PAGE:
• It doesn’t mean that He has left His throne and is no longer in control.

• It doesn’t mean that there isn’t any help for those dealing with this issue, either for themselves or a loved one.

• It doesn’t mean that it’s pointless to fight against unwanted same-sex attraction (or any other temptation). By developing intimacy with Christ so that we are continually transformed into His image from one glory into another (2 Cor. 3:18), He changes and decreases the power of those temptations.

• It doesn’t mean change isn’t possible. Exodus coined the phrase “change is possible” and then backed off the hope of change. But people’s personal filters about what kind of change led to unrealistic expectations about what they could expect.

Of course change is possible—it’s an intrinsic part of being alive! Whether one is a believer or not, we change over time. The Christ-follower should expect change because we are transformed into what we worship. As we focus on Jesus, we become more like Him. That means greater holiness, more self-control, rightly relating to our own gender and to the opposite sex. As John the Baptist indicated, He increases and we decrease. That is change. Our attractions are also our temptations, and as my pastor says, “Jesus never promises to take away our temptations. He hasn’t taken away mine either.”

I recently said to my friend, a former lesbian activist, “You know, it’s entirely possible your attractions to women won’t change and you will walk with an emotional limp the rest of your life. . . just as I will continue to walk with a physical limp the rest of my earthly life. But both of us can glorify God in our limping by honoring Him with our choices, as we look to Him to restore us to a perfect future that includes running and jumping and leaping and loving perfectly, on the other side.”

I know that may sound weird, “glorifying God in our limping,” but I think He receives more glory through limping people who are dependent on Him, than healthy people who breeze through life independent of Him.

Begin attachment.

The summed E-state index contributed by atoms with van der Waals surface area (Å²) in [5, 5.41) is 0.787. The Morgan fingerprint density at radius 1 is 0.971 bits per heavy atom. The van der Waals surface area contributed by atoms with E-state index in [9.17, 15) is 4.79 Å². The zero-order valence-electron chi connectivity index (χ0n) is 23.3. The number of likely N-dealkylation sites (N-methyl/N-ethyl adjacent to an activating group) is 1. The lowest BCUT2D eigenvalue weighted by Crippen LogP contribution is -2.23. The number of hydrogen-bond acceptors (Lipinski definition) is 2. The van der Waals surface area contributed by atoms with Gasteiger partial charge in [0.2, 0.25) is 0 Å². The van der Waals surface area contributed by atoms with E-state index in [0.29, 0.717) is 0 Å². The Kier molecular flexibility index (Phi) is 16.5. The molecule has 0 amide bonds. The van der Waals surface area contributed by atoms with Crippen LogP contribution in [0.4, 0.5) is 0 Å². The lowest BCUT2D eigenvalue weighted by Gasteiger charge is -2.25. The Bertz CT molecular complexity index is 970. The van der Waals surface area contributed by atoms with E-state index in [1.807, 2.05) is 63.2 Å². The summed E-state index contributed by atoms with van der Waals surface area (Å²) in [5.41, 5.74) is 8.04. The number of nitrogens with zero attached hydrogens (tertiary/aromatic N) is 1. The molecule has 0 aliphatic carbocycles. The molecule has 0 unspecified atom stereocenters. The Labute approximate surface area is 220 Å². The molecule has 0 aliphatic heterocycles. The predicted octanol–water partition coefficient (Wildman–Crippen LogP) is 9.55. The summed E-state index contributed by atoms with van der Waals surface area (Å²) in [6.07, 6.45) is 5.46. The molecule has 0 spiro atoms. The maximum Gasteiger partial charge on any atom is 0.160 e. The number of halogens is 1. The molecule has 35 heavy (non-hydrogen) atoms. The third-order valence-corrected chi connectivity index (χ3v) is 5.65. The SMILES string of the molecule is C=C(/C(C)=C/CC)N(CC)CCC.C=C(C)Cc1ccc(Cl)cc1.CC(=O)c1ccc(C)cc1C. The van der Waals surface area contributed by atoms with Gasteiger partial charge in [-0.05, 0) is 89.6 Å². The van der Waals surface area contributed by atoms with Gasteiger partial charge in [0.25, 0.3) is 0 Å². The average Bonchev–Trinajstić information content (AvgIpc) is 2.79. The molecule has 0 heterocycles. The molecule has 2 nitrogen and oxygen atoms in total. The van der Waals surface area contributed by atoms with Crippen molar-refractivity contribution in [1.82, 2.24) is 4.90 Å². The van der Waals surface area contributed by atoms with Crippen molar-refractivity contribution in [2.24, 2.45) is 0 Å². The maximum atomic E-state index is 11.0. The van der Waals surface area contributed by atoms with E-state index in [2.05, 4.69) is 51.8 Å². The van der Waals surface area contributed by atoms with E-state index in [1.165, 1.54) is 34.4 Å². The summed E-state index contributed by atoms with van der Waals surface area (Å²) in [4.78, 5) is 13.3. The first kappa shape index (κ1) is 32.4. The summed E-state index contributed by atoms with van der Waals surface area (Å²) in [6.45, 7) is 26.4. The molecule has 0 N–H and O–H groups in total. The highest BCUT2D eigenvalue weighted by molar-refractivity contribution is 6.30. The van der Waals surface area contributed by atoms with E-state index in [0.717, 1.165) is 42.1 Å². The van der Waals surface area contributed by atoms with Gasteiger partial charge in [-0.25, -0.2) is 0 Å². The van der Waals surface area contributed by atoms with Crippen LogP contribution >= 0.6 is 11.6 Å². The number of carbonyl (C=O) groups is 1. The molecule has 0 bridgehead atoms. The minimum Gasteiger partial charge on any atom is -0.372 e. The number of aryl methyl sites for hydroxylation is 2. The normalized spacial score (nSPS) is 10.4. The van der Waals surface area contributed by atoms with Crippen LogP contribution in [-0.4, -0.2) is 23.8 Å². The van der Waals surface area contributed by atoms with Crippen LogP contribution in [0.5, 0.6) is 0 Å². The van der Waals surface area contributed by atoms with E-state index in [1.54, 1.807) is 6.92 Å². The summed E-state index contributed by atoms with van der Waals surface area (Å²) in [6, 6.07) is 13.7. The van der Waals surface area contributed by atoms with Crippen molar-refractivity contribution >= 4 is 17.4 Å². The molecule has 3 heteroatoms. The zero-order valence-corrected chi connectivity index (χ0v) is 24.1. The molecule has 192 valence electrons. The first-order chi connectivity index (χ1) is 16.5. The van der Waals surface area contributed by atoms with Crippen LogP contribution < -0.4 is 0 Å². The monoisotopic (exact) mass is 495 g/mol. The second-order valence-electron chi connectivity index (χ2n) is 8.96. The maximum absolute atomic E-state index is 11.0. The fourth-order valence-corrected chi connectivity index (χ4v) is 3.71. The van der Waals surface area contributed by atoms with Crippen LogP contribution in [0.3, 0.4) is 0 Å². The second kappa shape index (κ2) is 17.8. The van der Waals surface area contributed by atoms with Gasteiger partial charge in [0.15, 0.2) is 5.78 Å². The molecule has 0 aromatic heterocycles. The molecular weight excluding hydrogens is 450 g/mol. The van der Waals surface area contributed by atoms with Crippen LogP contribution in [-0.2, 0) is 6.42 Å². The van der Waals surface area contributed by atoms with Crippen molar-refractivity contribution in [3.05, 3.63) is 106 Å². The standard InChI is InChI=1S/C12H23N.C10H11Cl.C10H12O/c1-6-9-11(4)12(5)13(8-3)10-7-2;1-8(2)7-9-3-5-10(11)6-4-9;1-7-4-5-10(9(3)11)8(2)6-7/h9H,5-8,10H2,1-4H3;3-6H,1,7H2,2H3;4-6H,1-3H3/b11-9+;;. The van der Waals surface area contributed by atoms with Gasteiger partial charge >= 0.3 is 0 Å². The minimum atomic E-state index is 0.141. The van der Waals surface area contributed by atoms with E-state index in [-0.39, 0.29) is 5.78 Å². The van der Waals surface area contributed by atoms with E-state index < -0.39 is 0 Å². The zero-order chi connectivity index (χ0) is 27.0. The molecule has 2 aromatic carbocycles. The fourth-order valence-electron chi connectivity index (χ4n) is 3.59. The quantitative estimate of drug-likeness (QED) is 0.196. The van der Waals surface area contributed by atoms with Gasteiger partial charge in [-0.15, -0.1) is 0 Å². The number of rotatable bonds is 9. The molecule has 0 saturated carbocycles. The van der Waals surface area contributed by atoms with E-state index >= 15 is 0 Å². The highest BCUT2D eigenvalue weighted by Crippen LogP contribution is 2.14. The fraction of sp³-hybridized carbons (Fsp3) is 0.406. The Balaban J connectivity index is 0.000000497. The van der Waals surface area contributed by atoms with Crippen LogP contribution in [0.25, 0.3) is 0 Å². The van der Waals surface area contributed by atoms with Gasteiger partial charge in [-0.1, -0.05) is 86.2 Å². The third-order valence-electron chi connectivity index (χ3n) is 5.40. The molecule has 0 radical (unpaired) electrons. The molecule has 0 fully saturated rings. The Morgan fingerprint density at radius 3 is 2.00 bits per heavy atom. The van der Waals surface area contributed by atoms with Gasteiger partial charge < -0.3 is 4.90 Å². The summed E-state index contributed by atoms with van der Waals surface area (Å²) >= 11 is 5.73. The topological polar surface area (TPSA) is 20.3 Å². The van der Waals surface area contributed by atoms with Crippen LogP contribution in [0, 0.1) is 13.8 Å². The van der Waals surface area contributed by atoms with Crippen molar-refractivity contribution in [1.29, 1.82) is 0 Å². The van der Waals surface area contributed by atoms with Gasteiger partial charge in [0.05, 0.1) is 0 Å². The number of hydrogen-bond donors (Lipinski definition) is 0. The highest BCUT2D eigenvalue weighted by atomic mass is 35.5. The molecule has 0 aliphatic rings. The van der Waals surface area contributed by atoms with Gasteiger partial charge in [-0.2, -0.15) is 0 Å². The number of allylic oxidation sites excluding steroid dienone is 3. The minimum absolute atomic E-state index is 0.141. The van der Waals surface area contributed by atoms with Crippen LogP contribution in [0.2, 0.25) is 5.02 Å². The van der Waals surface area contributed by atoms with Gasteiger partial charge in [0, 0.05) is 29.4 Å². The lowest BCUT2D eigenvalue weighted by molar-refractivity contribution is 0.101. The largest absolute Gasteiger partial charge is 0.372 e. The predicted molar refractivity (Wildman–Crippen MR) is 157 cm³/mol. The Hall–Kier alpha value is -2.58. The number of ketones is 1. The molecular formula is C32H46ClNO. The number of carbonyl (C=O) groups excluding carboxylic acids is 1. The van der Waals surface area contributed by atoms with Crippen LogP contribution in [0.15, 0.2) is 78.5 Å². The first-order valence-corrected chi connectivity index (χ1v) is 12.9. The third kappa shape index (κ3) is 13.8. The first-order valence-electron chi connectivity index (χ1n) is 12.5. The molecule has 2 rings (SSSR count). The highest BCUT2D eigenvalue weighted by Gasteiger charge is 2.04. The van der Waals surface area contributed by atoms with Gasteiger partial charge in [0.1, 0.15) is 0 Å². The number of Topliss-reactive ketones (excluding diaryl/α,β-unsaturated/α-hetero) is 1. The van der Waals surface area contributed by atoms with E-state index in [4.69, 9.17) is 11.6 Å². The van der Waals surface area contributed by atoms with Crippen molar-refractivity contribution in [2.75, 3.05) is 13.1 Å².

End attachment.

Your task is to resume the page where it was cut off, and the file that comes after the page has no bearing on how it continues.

Even though Exodus International is shutting down, Jesus Christ is still very much loving and changing those who turn to Him in trust and obedience. And I am grateful to be a part of it.

This blog post originally appeared at blogs.bible.org/tapestry/exodus-is-shutting-down-but-jesus-isnt




The Power of a Mother’s Prayers

Oct. 23, 2012

Jesus’ most famous parable in Luke 15 tells the story of a rebellious young man usually dubbed “the Prodigal Son” who demanded his share of his father’s inheritance while his dad was still alive, shameful enough, but then went off into “the far country” to squander it on riotous living. A modern-day prodigal and his mother have written their story, telling parallel stories from each one’s perspective. The son’s “far country” included drug dealing, living it up as a party animal, and gay promiscuity leading to a diagnosis of AIDS. But God brought both mother and son out of the far country to Himself.

Out of a Far Country book coverBecause I am privileged to walk with a number of people out of their own personal “far countries” of homosexuality, Out of a Far Country was a compelling read for me. But because I am also a mother, Angela Yuan’s testimony of trusting Christ and then entrusting her beloved son into His hands again and again as a faithful prayer warrior, was deeply encouraging as well.

I was reminded of several lessons on prayer through this book.

First, it’s better to pray big than to try to micro-manage the outcome. Angela continued to relinquish her own desires for her son to the Lord’s better plan, which was for Christopher to walk in his true identity as a beloved child of a loving heavenly Father. When her son was angry and rebellious, she kept her eyes focused on the Lord instead of Christopher. She writes, “I started fasting and praying, asking God for wisdom and discernment. I had no idea what it would look like, but I had a clear sense that Leon and I needed to step aside and get out of the way so that God could work in Christopher’s life.”

When Christopher was three months away from graduating from dental school, he learned he was expelled because of his foolish, illegal and sinful choices. His parents went to meet with the dean. Both the dean and the son expected the senior Yuans to put pressure on the school, but instead, Angela said, “Actually, it’s not important that Christopher becomes a dentist. What’s important is that Christopher becomes a Christ follower. Leon and I have flown down to Louisville to tell you”—I looked over at Leon—”that we will support whatever decision you make. I only pray that my son will turn to God.”

And he did. It didn’t happen until he was incarcerated for his drug dealing, but God answered the far more important prayer.

Angela's Prayer ClosetSecond, let go of your time line. We are such impatient people! We start praying and we want God to answer in the next day. Or week. Or month. But while He is at work behind the scenes, unscrambling the mess we tend to make of our lives, we don’t think He is listening or answering. Angela prayed for years for God to bring Christopher out of the far country, and when He did, it was glorious. Christopher went from prison, where he met the Lord Jesus, to Moody Bible Institute, and then graduate school at Wheaton College, and now has a worldwide ministry telling his/their story and bringing great glory to God in the process.